An Underage Sports Journal For Students of the Game

Connor Lang

Connor Lang

Running Backs Positional Value

Running Backs Should NOT be Paid High Salaries, Here’s Why:

Historically, the running back position is one of the most electric and entertaining positions to watch in all of sports. Their positional value lacks over any other position of the football field, however. Replaceability is at an all time high, yet we still see teams quickly handing out ridiculous deals to undeserving running backs. While there is a skill gap between these backs, is it enough to make them worth what someone like Christian McCaffrey is making? Simple answer is no.

Historically we’ve seen the running backs value take a slow decrease, and career longevity for running backs is at an all time low. (Just 2.57 years average) Over the last 10 seasons the winner of the Super Bowl never paid their running back the kind of money we see teams handing to backs now. Since 2015, no running back on the Super Bowl winner has made more than 1.2% of the teams cap. Over this 10 year span, the average running back takes up just 1.8% of the teams cap. From 2022 to 2025, Christian McCaffrey is set to take up about 7% of the Panthers cap space. This provides less capability to pay other players who are more crucial to the success of an NFL team.


Success of today’s running backs can be attributed almost entirely to the team’s offensive line. Any running back is replaceable, and there’s a reason we see emergence of new backs every year. This last year we saw an undrafted rookie, James Robinson absolutely thrive. Replacing Leonard Fournette and avoiding having to potentially pay Fournette. No running back is more valuable than the offensive line they run behind. Case closed.

These are the last 10 super bowl winners, all clearly paying relatively low amounts of money to their starting running backs:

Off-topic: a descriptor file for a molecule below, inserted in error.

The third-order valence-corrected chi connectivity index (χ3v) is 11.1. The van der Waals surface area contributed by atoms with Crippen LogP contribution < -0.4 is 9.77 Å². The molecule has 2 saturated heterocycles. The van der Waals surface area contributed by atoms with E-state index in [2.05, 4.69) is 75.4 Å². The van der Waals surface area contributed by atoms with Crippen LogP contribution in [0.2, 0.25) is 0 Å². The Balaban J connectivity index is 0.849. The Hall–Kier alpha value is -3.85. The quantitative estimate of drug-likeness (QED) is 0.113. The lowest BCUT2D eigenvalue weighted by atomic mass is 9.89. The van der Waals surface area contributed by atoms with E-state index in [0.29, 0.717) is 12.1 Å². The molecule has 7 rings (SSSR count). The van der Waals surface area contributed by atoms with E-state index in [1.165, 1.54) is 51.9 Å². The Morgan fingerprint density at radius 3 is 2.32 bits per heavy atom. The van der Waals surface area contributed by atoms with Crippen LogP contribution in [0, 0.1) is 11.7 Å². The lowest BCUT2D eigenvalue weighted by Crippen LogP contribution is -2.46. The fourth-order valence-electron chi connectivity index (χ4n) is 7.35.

2011: Green Bay Packers

Starting Running Back: Ryan Grant

Salary $4,500,000

3.7% of cap


2012: New York Giants 

Starting Running Back: Ahmad Bradshaw

Salary $4,500,000

3.7% of cap


2013: Baltimore Ravens

Starting Running Back: Ray Rice

Salary $5,750,000

4.7% of cap


2014: Seattle Seahawks

Starting Running Back: Marshawn Lynch

Salary $8,000,000

5.9% of cap


2015: New England Patriots

Starting Running Back: Legarrette Blount

Salary $955,000

0.7% of cap


2016: Denver Broncos

Starting Running Back: C.J. Anderson

Salary $589,000 

0.4% of cap


2017: New England Patriots

Starting Running Back: Legarrette Blount 

Salary $955,000 

0.7% of cap


2018: Philadelphia Eagles

Starting Running Back: Legarrette Blount

Salary $1,250,000

0.7% of cap


2019: New England Patriots

Starting Running Back: Sony Michel

Salary $1,750,000

1% of cap


2020: Kansas City Chiefs

Starting Running Back: Damien Williams

Salary $1,733,000

0.9% of cap


2021: Tampa Bay Buccaneers 

Starting Running Back: Leonard Fournette

Salary $2,500,000

1.2% of cap


(All contract information is from


    1. Even with those two, their careers are not guaranteed. Running backs do not have the longevity of other positions, so a long term, high paying deal just doesn’t make any sense.